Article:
College Park, Maryland: Students from three different classes within the Philip Merrill College of Journalism at the University of Maryland, College Park participated in the ‘the world Unplugged‘ experiment, led by Dr. Susan Moeller, the director of the International Center for Media and the Public Agenda (ICMPA). Prof. Moeller is Professor of Media and International Affairs in the Philip Merrill College of Journalism at the University of Maryland, an affiliated faculty member at the School of Public Policy and a faculty member of the 2010 Salzburg Academy on Media & Global Change in Salzburg, Austria. Arielle Emmett, a PhD candidate in the College of Journalism, was the instructor for one of the three courses.
Prior to conducting the Unplugged experiment, Prof. Moeller and other professors reviewed the parameters of the assignment to their respective classes. Like students from other schools, students at the University of Maryland, College Park, voiced their concerns regarding the assignment. The primary concern among students was their inability to communicate with family and friends during the experiment. After the experiment, student reactions varied. Said Prof. Moeller, “Many students – perhaps even most – admitted that the exercise had prompted them to recognize that they were ‘addicted’ to media. They did go on to say, however, that they saw no way they could change their habits. Yet there were some few students who said that although the experiment was as challenging as they initially thought, that they had gained some important insights into their own behavior and habits, and hoped in the future to not be as distracted as they had been – especially around close family members.”
University background: The University of Maryland, College Park, has a student population of about 37,000. It is a suburban university located in College Park, Maryland, just outside of Washington D.C., the nation’s capital. The students participating in the study were both racially and economically diverse. The campus is wireless; students have Internet access throughout the University and many computer clusters and computer classrooms exist. Work online is essential for the completion of assignments in many departments. Essentially all students own cell phones; many own smart phones.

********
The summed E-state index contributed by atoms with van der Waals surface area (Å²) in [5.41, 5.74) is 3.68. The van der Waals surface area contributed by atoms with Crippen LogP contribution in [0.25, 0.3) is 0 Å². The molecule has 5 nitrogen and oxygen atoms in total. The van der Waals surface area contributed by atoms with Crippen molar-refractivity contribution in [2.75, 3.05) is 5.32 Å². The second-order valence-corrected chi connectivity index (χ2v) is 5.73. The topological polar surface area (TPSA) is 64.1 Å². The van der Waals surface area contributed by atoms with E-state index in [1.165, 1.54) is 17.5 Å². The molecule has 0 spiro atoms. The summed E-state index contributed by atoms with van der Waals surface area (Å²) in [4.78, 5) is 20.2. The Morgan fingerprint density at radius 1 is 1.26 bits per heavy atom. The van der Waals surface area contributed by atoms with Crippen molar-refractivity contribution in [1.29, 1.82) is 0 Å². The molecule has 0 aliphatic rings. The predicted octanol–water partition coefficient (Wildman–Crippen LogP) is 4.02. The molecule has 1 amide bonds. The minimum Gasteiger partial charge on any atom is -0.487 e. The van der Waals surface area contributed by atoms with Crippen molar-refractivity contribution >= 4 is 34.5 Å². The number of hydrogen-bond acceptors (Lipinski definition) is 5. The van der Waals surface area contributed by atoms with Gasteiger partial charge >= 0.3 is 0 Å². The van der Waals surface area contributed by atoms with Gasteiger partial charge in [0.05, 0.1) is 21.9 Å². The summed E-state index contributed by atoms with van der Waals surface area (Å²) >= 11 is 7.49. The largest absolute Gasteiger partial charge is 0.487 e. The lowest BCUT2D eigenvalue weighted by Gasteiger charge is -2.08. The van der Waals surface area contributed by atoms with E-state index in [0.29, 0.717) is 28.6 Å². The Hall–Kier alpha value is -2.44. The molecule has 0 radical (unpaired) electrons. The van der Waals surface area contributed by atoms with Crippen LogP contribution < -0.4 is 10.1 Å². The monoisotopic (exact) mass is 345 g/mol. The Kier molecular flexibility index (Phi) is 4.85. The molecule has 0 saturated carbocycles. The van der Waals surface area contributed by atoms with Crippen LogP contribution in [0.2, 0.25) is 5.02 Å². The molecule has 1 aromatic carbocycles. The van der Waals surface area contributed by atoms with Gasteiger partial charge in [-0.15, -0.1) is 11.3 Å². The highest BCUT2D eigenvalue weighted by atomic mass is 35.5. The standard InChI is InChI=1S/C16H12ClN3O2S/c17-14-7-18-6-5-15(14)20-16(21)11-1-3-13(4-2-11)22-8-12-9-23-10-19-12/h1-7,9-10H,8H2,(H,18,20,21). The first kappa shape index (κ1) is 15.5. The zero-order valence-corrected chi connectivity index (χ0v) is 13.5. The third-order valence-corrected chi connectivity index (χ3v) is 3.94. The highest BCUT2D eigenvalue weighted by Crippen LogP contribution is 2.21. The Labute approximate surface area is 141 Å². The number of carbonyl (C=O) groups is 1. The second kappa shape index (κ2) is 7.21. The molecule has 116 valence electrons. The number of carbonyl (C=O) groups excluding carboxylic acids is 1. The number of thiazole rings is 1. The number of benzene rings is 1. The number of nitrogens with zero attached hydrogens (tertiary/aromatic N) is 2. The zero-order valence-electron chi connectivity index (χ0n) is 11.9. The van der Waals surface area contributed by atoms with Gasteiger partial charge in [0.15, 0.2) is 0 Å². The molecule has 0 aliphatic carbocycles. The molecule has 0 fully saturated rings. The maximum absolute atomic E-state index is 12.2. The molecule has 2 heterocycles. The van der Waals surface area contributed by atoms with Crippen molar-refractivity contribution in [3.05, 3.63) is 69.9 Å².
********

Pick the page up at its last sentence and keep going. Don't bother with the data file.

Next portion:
Students’ experience: The majority of students in the three classes participating in the study conducted the experiment in late September 2010. Students were split on what days during the week they completed the experiment, with some believing leisurely weekends would be more suitable to media abstinence, while others felt busy weekdays engaged with classes might distract them from having to go ‘unplugged.’
Students had to go media-free for a full day (or had to try to go media-free), and then following their 24 hours of abstinence, the students were then asked to blog about their experiences: to report their successes and admit to any failures, to consider what had they learned about their own consumption of media — and how they felt about to being forced to go without.
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